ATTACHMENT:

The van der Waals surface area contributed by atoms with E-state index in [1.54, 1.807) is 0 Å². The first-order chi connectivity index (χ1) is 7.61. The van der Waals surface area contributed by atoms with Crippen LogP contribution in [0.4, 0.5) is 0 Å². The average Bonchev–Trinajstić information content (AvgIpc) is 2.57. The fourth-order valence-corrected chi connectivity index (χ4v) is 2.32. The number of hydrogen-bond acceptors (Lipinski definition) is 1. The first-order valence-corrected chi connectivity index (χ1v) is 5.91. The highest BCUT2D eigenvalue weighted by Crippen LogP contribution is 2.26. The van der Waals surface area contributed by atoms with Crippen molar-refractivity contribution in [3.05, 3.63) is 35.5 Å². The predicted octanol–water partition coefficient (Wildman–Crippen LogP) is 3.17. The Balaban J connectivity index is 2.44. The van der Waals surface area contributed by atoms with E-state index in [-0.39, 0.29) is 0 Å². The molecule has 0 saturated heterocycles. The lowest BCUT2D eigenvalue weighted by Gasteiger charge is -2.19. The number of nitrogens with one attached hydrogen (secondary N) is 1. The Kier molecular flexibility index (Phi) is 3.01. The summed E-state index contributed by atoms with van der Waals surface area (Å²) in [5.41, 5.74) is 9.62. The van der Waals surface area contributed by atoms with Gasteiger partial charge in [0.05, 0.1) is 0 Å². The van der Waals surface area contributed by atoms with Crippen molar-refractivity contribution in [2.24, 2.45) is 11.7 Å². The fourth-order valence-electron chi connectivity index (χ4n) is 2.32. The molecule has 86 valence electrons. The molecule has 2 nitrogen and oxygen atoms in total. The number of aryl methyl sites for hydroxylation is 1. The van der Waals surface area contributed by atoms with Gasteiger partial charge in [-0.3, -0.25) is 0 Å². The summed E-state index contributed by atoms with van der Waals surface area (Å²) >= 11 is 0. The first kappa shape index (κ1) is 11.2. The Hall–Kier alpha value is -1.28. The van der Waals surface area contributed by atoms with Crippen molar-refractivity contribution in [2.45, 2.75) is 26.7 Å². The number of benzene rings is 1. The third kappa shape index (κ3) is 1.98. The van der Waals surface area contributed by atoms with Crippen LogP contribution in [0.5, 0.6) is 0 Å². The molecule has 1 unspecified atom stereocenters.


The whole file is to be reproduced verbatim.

The van der Waals surface area contributed by atoms with E-state index in [1.54, 1.807) is 0 Å². The first-order chi connectivity index (χ1) is 7.61. The van der Waals surface area contributed by atoms with Crippen LogP contribution in [0.4, 0.5) is 0 Å². The average Bonchev–Trinajstić information content (AvgIpc) is 2.57. The fourth-order valence-corrected chi connectivity index (χ4v) is 2.32. The number of hydrogen-bond acceptors (Lipinski definition) is 1. The first-order valence-corrected chi connectivity index (χ1v) is 5.91. The highest BCUT2D eigenvalue weighted by Crippen LogP contribution is 2.26. The van der Waals surface area contributed by atoms with Crippen molar-refractivity contribution in [3.05, 3.63) is 35.5 Å². The predicted octanol–water partition coefficient (Wildman–Crippen LogP) is 3.17. The Balaban J connectivity index is 2.44. The van der Waals surface area contributed by atoms with E-state index in [-0.39, 0.29) is 0 Å². The molecule has 0 saturated heterocycles. The lowest BCUT2D eigenvalue weighted by Gasteiger charge is -2.19. The number of nitrogens with one attached hydrogen (secondary N) is 1. The Kier molecular flexibility index (Phi) is 3.01. The summed E-state index contributed by atoms with van der Waals surface area (Å²) in [5.41, 5.74) is 9.62. The van der Waals surface area contributed by atoms with Gasteiger partial charge in [0.05, 0.1) is 0 Å². The van der Waals surface area contributed by atoms with Crippen molar-refractivity contribution in [2.24, 2.45) is 11.7 Å². The fourth-order valence-electron chi connectivity index (χ4n) is 2.32. The molecule has 86 valence electrons. The molecule has 2 nitrogen and oxygen atoms in total. The number of aryl methyl sites for hydroxylation is 1. The van der Waals surface area contributed by atoms with Gasteiger partial charge in [-0.3, -0.25) is 0 Å². The summed E-state index contributed by atoms with van der Waals surface area (Å²) >= 11 is 0. The first kappa shape index (κ1) is 11.2. The Hall–Kier alpha value is -1.28. The van der Waals surface area contributed by atoms with Crippen molar-refractivity contribution in [2.45, 2.75) is 26.7 Å². The number of benzene rings is 1. The third kappa shape index (κ3) is 1.98. The van der Waals surface area contributed by atoms with Crippen LogP contribution in [0.5, 0.6) is 0 Å². The molecule has 1 unspecified atom stereocenters.